The worst automotive consumer horror stories of the year — and how to avoid them
Every year, tens of thousands of Americans find themselves on the wrong side of a scam, and while some have the where withal to pursue criminal charges, many lack the resources or evidence to do so. Fortunately for those people, local and state consumer protection offices field complaints and often get results, despite tight budgets and the bottomless ingenuity of grifters.
The Consumer Federation of America annually surveys these agencies to take the temperature of America's con artists, and every year car-related schemes rank among the most frequent and damaging, from towing scams to dealers who find ways to hide a 100-percent markup. Here are the worst of the individual automotive horror stories from the CFA's report released this week, along with its tips for how to not be a victim yourself.
A perennial favorite that's been made easier with the advent of digital odometers, unscrupulous used-car dealers still get caught doing this. Georgia Governor’s Office of Consumer Protection followed a tip for an Atlanta used-car lot that found it was not only rolling back miles but faking the federally required paperwork. After its probe, 17 shoppers were able to either undo their deals or get reimburse for the reduced value of their vehicles, for a total recovery of $155,888. And that's just one dealership.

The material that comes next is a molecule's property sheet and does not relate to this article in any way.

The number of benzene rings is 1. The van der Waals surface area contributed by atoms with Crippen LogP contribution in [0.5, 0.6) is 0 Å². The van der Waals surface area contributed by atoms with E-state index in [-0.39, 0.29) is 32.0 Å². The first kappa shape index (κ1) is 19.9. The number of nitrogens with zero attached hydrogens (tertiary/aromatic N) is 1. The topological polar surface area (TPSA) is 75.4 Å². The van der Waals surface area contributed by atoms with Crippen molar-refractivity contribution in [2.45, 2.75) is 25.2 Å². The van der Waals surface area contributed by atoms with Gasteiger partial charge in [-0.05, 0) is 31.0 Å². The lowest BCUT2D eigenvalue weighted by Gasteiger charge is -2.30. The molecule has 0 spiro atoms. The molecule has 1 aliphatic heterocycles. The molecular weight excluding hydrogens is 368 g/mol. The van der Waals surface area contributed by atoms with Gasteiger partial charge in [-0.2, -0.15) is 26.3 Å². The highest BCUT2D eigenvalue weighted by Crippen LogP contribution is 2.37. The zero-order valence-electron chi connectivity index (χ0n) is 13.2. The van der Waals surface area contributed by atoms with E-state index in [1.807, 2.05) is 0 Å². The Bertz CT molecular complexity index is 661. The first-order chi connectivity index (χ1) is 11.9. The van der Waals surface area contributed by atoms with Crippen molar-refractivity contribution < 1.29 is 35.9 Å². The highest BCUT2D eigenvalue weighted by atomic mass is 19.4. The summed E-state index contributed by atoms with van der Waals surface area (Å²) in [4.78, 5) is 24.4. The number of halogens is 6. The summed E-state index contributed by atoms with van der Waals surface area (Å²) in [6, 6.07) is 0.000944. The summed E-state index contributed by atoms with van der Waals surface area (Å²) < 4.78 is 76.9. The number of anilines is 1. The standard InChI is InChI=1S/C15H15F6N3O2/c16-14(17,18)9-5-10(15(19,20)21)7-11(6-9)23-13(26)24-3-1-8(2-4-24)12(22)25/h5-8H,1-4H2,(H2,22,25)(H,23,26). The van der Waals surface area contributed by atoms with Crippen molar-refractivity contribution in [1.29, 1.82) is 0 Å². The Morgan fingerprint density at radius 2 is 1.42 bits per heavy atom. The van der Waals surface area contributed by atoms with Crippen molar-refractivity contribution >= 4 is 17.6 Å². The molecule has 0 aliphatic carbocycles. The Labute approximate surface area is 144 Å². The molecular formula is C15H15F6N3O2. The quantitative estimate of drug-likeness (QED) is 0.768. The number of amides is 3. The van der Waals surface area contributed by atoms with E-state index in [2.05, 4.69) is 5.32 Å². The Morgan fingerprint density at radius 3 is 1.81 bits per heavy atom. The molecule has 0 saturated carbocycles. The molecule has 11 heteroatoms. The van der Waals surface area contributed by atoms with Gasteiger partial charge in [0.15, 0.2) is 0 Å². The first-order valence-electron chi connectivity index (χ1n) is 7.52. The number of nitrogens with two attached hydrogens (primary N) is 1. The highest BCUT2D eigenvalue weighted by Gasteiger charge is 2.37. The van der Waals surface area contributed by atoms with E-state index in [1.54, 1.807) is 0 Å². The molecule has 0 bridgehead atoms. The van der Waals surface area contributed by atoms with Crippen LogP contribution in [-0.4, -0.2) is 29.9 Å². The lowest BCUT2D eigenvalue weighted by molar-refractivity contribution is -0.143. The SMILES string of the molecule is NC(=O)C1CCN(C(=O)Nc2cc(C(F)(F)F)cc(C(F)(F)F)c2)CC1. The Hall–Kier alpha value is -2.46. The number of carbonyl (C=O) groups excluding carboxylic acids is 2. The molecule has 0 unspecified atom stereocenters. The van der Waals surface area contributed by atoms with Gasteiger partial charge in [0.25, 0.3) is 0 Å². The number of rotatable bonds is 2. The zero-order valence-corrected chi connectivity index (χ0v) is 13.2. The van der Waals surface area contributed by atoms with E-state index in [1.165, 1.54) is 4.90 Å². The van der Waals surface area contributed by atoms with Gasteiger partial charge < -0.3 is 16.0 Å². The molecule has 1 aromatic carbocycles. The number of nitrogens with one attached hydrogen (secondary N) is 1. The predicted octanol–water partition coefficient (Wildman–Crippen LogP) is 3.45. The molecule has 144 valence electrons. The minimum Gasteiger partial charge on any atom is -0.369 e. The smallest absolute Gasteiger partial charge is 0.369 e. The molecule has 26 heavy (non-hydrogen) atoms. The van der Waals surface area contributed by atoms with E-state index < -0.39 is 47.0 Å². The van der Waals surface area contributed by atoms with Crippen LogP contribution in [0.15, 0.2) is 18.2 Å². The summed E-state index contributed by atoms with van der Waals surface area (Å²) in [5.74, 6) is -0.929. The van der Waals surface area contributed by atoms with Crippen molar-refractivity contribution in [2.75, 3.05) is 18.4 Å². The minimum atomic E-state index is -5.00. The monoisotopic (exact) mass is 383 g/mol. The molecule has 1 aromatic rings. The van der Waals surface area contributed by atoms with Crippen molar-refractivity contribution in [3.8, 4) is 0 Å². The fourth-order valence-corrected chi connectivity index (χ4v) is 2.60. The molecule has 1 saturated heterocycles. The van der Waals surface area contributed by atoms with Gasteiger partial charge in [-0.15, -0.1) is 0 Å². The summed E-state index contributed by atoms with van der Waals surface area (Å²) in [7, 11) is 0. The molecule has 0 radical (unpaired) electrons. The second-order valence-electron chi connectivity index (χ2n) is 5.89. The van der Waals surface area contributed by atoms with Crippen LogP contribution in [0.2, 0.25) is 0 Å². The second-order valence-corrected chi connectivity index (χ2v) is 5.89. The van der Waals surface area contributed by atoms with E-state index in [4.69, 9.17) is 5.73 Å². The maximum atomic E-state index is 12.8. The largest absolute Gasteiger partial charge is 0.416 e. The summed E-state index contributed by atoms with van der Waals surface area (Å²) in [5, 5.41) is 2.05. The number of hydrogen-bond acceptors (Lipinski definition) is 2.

CFA Tip: Most states participate in the National Motor Vehicle Administration, through which you can get information about the title, whether the mileage that shows on the odometer is accurate, and whether the car was previously declared a total wreck. Go to www.vehiclehistory.gov
Lease damage boomerang
If you turned in a leased car with 1,000 miles less than what the contract called for, and in perfect, well-documented condition, you'd think there'd be no problem. That wasn't the case for one New Jersey woman who did just that — only to get a bill six weeks later for $1,600 citing "damage" to the car. Fortunately for her, a county's consumer protection office was able to force the leasing company to drop the bill — mainly because New Jersey law requires lease agents to let consumers get an independent appraisal of any such damage bills.
CFA Tip: "When you return a car at the end of a lease, keep a copy of the lease agreement, note the mileage on it, and take photos so you’ll have proof if there are any questions later about the terms of the lease or the condition of the vehicle."
The secret 100-percent markup
A elderly New Jersey man was lured to a dealership by an ad offering a model he was interested in for $14,999, along with a $4,000 credit on any trade-in. Inside the dealership, the sales gang told him there was no more $14,999 model, but there one was just like it — except it was missing its window sticker with the detailed price data. The man, believing it was the same price, put his $4,000 credit and $2,000 downpayment against a loan he thought would be about $9,000.
Instead, the total price of the deal came out to $46,000.
Now, the CFA report doesn't explain how the man managed to sign on such a contract without noticing the discrepancy. But under pressure from the county consumer agency, the dealership admitted that it had stashed the window sticker with a total price of $20,000 in the trunk. The deal was unwound, and the shopper got the car for $14,999.